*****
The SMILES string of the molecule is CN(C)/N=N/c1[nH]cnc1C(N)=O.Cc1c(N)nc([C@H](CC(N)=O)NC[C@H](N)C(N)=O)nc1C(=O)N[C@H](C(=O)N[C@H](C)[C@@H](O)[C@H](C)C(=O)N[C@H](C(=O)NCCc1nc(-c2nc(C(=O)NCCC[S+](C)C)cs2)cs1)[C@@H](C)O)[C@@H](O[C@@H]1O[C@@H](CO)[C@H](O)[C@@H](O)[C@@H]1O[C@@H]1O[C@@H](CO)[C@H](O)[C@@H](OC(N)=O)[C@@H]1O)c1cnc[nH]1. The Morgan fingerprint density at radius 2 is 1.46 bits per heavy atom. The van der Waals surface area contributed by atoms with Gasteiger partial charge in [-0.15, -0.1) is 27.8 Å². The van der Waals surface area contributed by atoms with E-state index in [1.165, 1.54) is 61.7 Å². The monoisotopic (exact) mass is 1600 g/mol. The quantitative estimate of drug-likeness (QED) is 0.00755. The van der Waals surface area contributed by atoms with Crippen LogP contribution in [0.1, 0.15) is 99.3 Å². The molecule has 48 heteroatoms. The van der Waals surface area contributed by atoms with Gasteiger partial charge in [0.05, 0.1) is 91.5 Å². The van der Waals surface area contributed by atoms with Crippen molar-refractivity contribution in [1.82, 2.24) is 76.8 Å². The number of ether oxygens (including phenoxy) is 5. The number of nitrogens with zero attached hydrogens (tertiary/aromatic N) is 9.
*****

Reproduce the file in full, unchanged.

The SMILES string of the molecule is CN(C)/N=N/c1[nH]cnc1C(N)=O.Cc1c(N)nc([C@H](CC(N)=O)NC[C@H](N)C(N)=O)nc1C(=O)N[C@H](C(=O)N[C@H](C)[C@@H](O)[C@H](C)C(=O)N[C@H](C(=O)NCCc1nc(-c2nc(C(=O)NCCC[S+](C)C)cs2)cs1)[C@@H](C)O)[C@@H](O[C@@H]1O[C@@H](CO)[C@H](O)[C@@H](O)[C@@H]1O[C@@H]1O[C@@H](CO)[C@H](O)[C@@H](OC(N)=O)[C@@H]1O)c1cnc[nH]1. The Morgan fingerprint density at radius 2 is 1.46 bits per heavy atom. The van der Waals surface area contributed by atoms with Gasteiger partial charge in [-0.15, -0.1) is 27.8 Å². The van der Waals surface area contributed by atoms with E-state index in [1.165, 1.54) is 61.7 Å². The monoisotopic (exact) mass is 1600 g/mol. The quantitative estimate of drug-likeness (QED) is 0.00755. The van der Waals surface area contributed by atoms with Crippen LogP contribution in [0.1, 0.15) is 99.3 Å². The molecule has 48 heteroatoms. The van der Waals surface area contributed by atoms with Gasteiger partial charge in [0.05, 0.1) is 91.5 Å². The van der Waals surface area contributed by atoms with Crippen molar-refractivity contribution in [1.82, 2.24) is 76.8 Å². The number of ether oxygens (including phenoxy) is 5. The number of nitrogens with zero attached hydrogens (tertiary/aromatic N) is 9.